Twidiocracy: The decline of western civilization, 140 characters at a time
I hate the way Twitter transforms the written word into abbreviations and hieroglyphics, the staccato bursts of emptiness that occur when Twidiots who have no business writing for public consumption squeeze themselves into 140-character cement shoes. People used to write more intelligently than they speak. Now, a scary majority tend to speak more intelligently than they tweet. If that’s a concern—and all evidence suggests it isn’t—you can keep your tweets private, readable only by those you invite. But that reduces your number of “followers,” so almost nobody does it. A private Twitter account cuts against the whole spirit of the enterprise—a bit like showing up at a nude beach in a muumuu.
There are admittedly pockets of genius on Twitter, as anyone who’s ever visited the Goldman Sachs Elevator Gossip page knows. (@GSElevator: “If you can only be good at one thing, be good at lying. . . . Because if you’re good at lying, you’re good at everything.”) But most often, Twitter makes otherwise great writers good, and good writers bad. It’s a format that encourages even the pros to locate the mediocrity within. From @salmanrushdie: “One year today since I joined Twitter. I’m amazed to have 400,000+ of you with me. Thanks for following, everyone. It has been fun.”
I hate the way Twitter turns people into brand managers, their brands being themselves. It’s nearly impossible now to watch television news without an anchor imploring you to “follow me on Twitter,” even as you’re already following him on television. You couldn’t do this much following in the physical world without being slapped with a restraining order.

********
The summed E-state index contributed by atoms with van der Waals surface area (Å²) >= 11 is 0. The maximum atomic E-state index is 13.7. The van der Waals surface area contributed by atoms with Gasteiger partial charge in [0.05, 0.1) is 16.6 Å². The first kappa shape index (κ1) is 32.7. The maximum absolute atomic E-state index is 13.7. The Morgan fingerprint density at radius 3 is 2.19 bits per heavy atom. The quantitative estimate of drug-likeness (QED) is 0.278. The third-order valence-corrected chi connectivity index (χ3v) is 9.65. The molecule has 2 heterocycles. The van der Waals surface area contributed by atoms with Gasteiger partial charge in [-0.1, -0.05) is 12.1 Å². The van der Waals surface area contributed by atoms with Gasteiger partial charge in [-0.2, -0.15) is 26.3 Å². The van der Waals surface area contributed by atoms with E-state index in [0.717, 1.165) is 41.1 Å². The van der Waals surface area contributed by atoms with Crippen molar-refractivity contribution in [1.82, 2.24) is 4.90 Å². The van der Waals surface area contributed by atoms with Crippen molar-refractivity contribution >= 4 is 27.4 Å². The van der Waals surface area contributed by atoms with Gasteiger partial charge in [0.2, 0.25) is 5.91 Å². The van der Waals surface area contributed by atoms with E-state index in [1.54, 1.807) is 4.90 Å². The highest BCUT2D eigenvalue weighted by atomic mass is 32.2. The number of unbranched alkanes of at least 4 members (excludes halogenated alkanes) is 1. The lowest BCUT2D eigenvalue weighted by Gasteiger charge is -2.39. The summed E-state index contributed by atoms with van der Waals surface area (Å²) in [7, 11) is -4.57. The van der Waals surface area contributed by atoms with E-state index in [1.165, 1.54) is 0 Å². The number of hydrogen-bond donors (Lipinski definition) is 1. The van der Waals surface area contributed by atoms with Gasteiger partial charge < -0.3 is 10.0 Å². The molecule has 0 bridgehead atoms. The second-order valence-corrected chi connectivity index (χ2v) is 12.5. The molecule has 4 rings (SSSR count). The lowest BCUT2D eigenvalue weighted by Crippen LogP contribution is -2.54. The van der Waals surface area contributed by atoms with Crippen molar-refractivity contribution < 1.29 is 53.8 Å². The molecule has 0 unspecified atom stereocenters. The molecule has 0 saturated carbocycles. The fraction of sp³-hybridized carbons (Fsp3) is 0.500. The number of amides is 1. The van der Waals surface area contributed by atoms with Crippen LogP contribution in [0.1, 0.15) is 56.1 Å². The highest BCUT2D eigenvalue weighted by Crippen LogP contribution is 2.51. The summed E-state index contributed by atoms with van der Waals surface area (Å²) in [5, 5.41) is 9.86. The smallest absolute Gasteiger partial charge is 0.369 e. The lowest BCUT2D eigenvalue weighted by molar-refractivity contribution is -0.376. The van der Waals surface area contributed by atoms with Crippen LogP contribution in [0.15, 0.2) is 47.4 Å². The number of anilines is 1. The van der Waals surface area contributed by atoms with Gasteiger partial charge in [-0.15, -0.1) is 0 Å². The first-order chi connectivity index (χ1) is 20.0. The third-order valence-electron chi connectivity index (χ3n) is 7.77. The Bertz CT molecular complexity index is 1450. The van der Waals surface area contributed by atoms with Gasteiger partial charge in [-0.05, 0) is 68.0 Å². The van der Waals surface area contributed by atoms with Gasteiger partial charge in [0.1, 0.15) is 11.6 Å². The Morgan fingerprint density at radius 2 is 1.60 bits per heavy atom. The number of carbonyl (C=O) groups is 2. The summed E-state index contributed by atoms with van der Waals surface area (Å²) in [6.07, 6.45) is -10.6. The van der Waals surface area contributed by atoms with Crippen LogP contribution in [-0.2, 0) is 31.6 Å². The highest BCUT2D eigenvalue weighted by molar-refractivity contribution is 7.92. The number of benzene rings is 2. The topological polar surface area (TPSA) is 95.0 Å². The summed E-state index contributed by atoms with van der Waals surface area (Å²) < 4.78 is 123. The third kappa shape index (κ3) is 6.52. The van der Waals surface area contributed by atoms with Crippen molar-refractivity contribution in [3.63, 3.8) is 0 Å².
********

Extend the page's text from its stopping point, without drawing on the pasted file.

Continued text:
Though I’ve just catalogued much to hate about Twitter, there’s plenty more to hate about Twitter. I hate that Twitter makes the personal public. That conversations between two intimates that formerly transpired in person or by email become conversations between two intimates for the benefit of their followers. I’ve actually been to lunch with people who have tweeted throughout, unbeknownst to me. (The fact that they only looked up from their iPhone twice in two hours might’ve been a tipoff. Though that’s pretty much par for the course, even with untweeted lunches these days.)
I hate that formerly respectable adults now think it’s okay to go at each other like spray-tanned girls on Jersey Shore, who start windmill-slapping each other after they’ve each had double-digit cherry vodkas and one calls the other “fat.”